Gov. Andrew Cuomo took to Facebook today to try and revise his remarks on Wednesday that imminent ascent of his fellow Queens native and longtime donor President-elect Donald Trump would be a “bonus not just for this state, but for other states also.”
The day after Trump defeated Hillary Clinton, the Democratic governor phoned into NY1 to recount how he called the Republican commander-in-chief-to-be to proffer his congratulations, and to discuss the possibility of securing further federal funds for his plan to fortify New York’s infrastructure. The comments earned Cuomo—who has pointedly refused to return the $64,000 Trump and his family have donated to his past campaigns—ire from liberal groups, and apparently prompted him to backpedal furiously on social media this morning.
“As New Yorkers, we have fundamentally different philosophies than what Donald Trump laid out in his campaign,” the governor wrote on Facebook, recalling the Republican’s often intolerant comments about minorities. “Whether you are gay or straight, Muslim or Christian, rich or poor, black or white or brown, we respect all people in the State of New York.”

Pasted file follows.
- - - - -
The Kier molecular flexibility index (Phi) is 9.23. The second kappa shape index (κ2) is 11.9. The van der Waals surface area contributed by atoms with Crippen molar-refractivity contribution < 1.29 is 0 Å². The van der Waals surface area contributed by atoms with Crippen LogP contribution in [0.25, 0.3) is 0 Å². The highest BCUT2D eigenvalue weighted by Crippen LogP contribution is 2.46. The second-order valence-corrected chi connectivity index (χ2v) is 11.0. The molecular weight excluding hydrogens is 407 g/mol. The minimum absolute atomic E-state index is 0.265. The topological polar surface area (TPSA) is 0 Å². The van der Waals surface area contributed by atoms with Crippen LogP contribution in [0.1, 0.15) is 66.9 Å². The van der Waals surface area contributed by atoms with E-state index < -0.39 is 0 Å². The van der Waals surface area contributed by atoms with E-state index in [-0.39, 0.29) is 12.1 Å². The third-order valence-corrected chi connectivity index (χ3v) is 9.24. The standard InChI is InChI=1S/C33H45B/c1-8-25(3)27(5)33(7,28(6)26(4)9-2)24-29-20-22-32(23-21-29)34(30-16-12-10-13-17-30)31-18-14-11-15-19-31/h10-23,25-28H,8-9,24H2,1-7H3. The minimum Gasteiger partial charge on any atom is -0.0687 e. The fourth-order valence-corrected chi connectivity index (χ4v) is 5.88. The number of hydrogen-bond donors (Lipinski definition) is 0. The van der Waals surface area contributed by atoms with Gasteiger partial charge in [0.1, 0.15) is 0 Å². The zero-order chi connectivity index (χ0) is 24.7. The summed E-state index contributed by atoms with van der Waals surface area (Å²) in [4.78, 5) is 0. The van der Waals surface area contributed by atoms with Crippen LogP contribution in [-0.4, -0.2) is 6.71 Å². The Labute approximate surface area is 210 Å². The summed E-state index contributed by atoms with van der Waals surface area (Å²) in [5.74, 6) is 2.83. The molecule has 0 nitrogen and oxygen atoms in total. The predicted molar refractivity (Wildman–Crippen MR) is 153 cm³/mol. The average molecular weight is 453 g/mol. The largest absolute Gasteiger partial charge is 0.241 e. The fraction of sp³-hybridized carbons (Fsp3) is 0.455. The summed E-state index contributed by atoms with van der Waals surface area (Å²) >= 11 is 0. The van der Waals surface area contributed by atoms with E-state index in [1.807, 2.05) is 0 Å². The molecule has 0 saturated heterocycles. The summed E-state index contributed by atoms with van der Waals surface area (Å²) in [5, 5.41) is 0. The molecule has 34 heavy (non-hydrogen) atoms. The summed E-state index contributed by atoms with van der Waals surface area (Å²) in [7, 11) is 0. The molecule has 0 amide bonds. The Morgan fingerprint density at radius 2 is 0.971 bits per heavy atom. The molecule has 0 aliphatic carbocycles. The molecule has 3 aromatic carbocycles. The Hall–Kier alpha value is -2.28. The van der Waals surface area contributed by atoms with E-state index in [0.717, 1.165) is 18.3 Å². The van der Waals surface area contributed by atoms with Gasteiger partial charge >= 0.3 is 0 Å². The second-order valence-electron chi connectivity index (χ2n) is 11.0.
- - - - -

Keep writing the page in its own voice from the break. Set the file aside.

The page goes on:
In particular, he promised to shield undocumented immigrants from the president-elect’s promised deportations.
“We won’t allow a federal government that attacks immigrants to do so in our state. We are a state of immigrants,” the Facebook post reads. “We are New York, and we will stand up for you. And on that, I will never compromise.”
Cuomo has an odd history with Trump, beyond the tens of thousands of dollars the braggadocious businessman has poured into the governor’s campaign coffers.
The governor was among the first endorsers of Clinton after she announced her campaign last April, two months before Trump kicked off his own bid. Cuomo has repeatedly mocked the mogul’s calls for a wall on the Mexican border.
But he attracted criticism from other Democrats for publicly meeting with the Republican then-candidate at this year’s 9/11 memorial service. The pair later bickered over the effectiveness of several of Cuomo’s economic development plans, and the governor called upon Republicans across the state to disavow Trump after a video leaked of the mogul talking about sexually assaulting women.
Cuomo was among the New York pols to pump the crowd at the block party outside Clinton’s election night gathering at the Javits Center.
Disclosure: Donald Trump is the father-in-law of Jared Kushner, the publisher of Observer Media.